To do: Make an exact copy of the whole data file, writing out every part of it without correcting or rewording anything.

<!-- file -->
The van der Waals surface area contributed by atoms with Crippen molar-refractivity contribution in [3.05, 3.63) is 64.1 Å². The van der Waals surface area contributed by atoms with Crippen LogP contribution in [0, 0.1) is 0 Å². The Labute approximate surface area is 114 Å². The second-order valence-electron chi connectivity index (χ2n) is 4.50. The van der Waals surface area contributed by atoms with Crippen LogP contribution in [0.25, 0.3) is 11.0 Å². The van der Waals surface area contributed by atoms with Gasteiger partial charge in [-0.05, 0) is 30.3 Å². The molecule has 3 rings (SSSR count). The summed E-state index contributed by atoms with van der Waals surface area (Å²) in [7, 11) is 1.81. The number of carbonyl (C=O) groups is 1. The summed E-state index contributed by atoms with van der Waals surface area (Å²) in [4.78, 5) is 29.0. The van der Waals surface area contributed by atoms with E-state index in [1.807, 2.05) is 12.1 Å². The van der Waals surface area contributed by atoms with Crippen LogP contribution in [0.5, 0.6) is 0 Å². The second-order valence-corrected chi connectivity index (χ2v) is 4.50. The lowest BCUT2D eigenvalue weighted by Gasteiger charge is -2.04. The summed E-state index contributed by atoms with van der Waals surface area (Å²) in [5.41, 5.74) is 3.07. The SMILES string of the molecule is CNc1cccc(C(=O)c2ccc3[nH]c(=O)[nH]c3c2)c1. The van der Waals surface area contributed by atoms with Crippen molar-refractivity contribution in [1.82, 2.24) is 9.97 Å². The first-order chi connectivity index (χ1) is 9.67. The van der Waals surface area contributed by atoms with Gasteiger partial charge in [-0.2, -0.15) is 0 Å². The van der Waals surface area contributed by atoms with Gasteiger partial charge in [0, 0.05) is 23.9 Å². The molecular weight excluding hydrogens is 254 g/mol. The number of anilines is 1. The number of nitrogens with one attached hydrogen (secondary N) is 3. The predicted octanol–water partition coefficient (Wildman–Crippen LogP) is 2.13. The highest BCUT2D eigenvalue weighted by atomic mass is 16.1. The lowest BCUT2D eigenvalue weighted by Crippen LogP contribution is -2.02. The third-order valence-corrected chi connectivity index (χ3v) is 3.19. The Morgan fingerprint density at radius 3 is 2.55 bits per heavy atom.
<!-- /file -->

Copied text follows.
The van der Waals surface area contributed by atoms with Crippen molar-refractivity contribution in [3.05, 3.63) is 64.1 Å². The van der Waals surface area contributed by atoms with Crippen LogP contribution in [0, 0.1) is 0 Å². The Labute approximate surface area is 114 Å². The second-order valence-electron chi connectivity index (χ2n) is 4.50. The van der Waals surface area contributed by atoms with Crippen LogP contribution in [0.25, 0.3) is 11.0 Å². The van der Waals surface area contributed by atoms with Gasteiger partial charge in [-0.05, 0) is 30.3 Å². The molecule has 3 rings (SSSR count). The summed E-state index contributed by atoms with van der Waals surface area (Å²) in [7, 11) is 1.81. The number of carbonyl (C=O) groups is 1. The summed E-state index contributed by atoms with van der Waals surface area (Å²) in [4.78, 5) is 29.0. The van der Waals surface area contributed by atoms with E-state index in [1.807, 2.05) is 12.1 Å². The van der Waals surface area contributed by atoms with Crippen LogP contribution in [0.5, 0.6) is 0 Å². The second-order valence-corrected chi connectivity index (χ2v) is 4.50. The lowest BCUT2D eigenvalue weighted by Gasteiger charge is -2.04. The summed E-state index contributed by atoms with van der Waals surface area (Å²) in [5.41, 5.74) is 3.07. The SMILES string of the molecule is CNc1cccc(C(=O)c2ccc3[nH]c(=O)[nH]c3c2)c1. The van der Waals surface area contributed by atoms with Crippen molar-refractivity contribution in [1.82, 2.24) is 9.97 Å². The first-order chi connectivity index (χ1) is 9.67. The van der Waals surface area contributed by atoms with Gasteiger partial charge in [-0.2, -0.15) is 0 Å². The van der Waals surface area contributed by atoms with Gasteiger partial charge in [0, 0.05) is 23.9 Å². The molecular weight excluding hydrogens is 254 g/mol. The number of anilines is 1. The number of nitrogens with one attached hydrogen (secondary N) is 3. The predicted octanol–water partition coefficient (Wildman–Crippen LogP) is 2.13. The highest BCUT2D eigenvalue weighted by atomic mass is 16.1. The lowest BCUT2D eigenvalue weighted by Crippen LogP contribution is -2.02. The third-order valence-corrected chi connectivity index (χ3v) is 3.19. The Morgan fingerprint density at radius 3 is 2.55 bits per heavy atom.